While the Braves kept losing, the hits kept coming for the youngster. He batted leadoff in both games of a doubleheader on June 22, going 2-for-5 with a double in the opener, and 3-for-4 with a home run in the nightcap as the Braves lost both to the Cubs. The Boston crowd, with little reason to cheer for the Braves, latched onto this new phenom. Cartoonist Gene Mack in the Globe on June 23 pictured Moriarty smashing hits to the delight of the crowd under the headline, “Ex-Crusader Captain Steals Show as Cubs Take Two.” “Yes, the Cubs won 2 games, but the crowd spent the P.M. cheering young Eddie Moriarty,” another caption read. In the opener, Moriarty laced a third-inning double which Moore reported “crashed against the ‘Babe Ruth’ background on the centerfield bleachers.” He also singled in the sixth. In the nightcap, he homered off Charlie Root in what would be his only round tripper and added two singles. Moriarty still remembered the blast off Root decades later. “It was my second day in the majors, 35 years ago,” he recalled at the time of Root’s death. “I homered off him and it gave me an odd feeling because he had always been one of my idols. I can still remember what Bill McKechnie said after I hit that homer. He told me I had just hit one against a good pitcher, and one of the finest men in the game.”8
“The crowd nearly forgot the score in both games as they concentrated on cheering young Moriarty,” Moore wrote, “and although it is a trifle early to go overboard on the youngster, it certainly looks as if, in this season of Ruthian and financial troubles, the Tribe has picked up another real prospect.”9
Moriarty started at second base and batted leadoff in both games of a doubleheader against Pittsburgh on June 23. He singled and doubled in the opener but went 0-for-5 in the nightcap to “drop” his average to .381. He also committed an error and generally looked shaky in the field. Moriarty traveled with the Braves to Portland, Maine for an exhibition game against these same Pirates on June 24 at the Portland High School field. A crowd of 5,000 saw Moriarty double and score to give the Braves a temporary 1-0 lead in an eventual 7-5 loss.10
While headlines focused on potential buyers for the Braves franchise, Moriarty kept on hitting. He finally contributed to a victory on June 25, also against the Pirates. He laced a leadoff single and scored in a three-run first inning, then later tripled in Boston’s 7-2 win. Again batting leadoff in a doubleheader, Moriarty went 1-for-4 in the opener and 0-for-4 in the nightcap the next day, committing an error in both Braves losses to Pittsburgh.
The following day the Globe emblazoned shocking news on the front page, right next to an article on President Franklin D. Roosevelt’s tax plan. “Moriarty Quits Boston Braves,” blared the huge headline. The 22-year-old rookie, who had graduated from college and joined the Braves just one week before and had taken Boston by storm, was calling it quits? Moriarty, “one of the brightest prospects obtained by either Boston club in years,” was leaving baseball to enter the priesthood! He planned to attend Grand Seminary in Montreal in the fall. Braves officials reported this after the June 26 doubleheader, which sent the media hightailing it in a frenzy to Holyoke.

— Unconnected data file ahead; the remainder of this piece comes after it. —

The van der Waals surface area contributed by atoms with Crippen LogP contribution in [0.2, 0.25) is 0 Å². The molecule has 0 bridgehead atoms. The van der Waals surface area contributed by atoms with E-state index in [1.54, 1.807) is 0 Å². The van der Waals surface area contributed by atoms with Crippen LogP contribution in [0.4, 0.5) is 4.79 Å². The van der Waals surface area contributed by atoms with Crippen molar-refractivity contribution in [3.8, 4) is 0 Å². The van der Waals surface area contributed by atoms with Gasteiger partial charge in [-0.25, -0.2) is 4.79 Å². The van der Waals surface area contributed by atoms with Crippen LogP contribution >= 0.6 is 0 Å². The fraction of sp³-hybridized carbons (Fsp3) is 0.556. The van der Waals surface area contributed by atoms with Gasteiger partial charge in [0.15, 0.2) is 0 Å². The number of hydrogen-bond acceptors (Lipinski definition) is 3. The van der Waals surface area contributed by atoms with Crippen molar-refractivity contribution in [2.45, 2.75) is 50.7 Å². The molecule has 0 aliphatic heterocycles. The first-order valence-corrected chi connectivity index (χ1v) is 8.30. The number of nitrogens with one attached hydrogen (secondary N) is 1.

“I do not like professional baseball,” Moriarty confessed to the reporters, “and I intend to obtain a higher education. I informed manager Bill McKechnie of my plans before today’s doubleheader and he tried to persuade me to change my mind. I told him I had given the matter careful consideration in the past few days and had definitely reached a decision. The Braves gave me excellent treatment at all times. They were very fair.” When his “many loyal rooters in Holyoke who had been following his work with the Braves,” were mentioned, Moriarty replied that he “didn’t care for the publicity. The least said the better.”
It was learned that Moriarty had refused a bonus when he signed with the Braves, admitting he had not made up his mind about baseball as his future career. His Holy Cross classmates had described Ed as a deeply religious person, and his signing with the Braves had been more of a favor to Fuchs for what he had done for the college. McKechnie supported Moriarty’s decision. “I wish this boy all the luck in the world,” the manager/father-figure said. “I think it is a wonderful thing for a boy of his age to make such a decision in this day and age, especially when he had the prospects of becoming a great ballplayer. I knew he was thinking about it and that he was going to come to a decision this week. I can truthfully say that I could think of no greater satisfaction for myself than to have a son of mine come to me and tell me that he was going to enter the ministry.”11
Maranville wasn’t surprised. “Up in Portland, the other day, I was talking to some boys who knew Moriarty well, and they expressed their surprise to me that he had not gone away to study for the priesthood,” he said. “I did the best I could to coach him on making various plays around second base. He’s a fine, high-grade fellow. I wish him luck, and know he will have it.”12
Moriarty submitted a statement to the press, no doubt the longest such press statement ever issued from a player who played in only eight major league games:
I wanted to do something to show my appreciation of what Judge Fuchs had done for Holy Cross by agreeing to play for the Braves. That is the reason I signed a Braves contract.13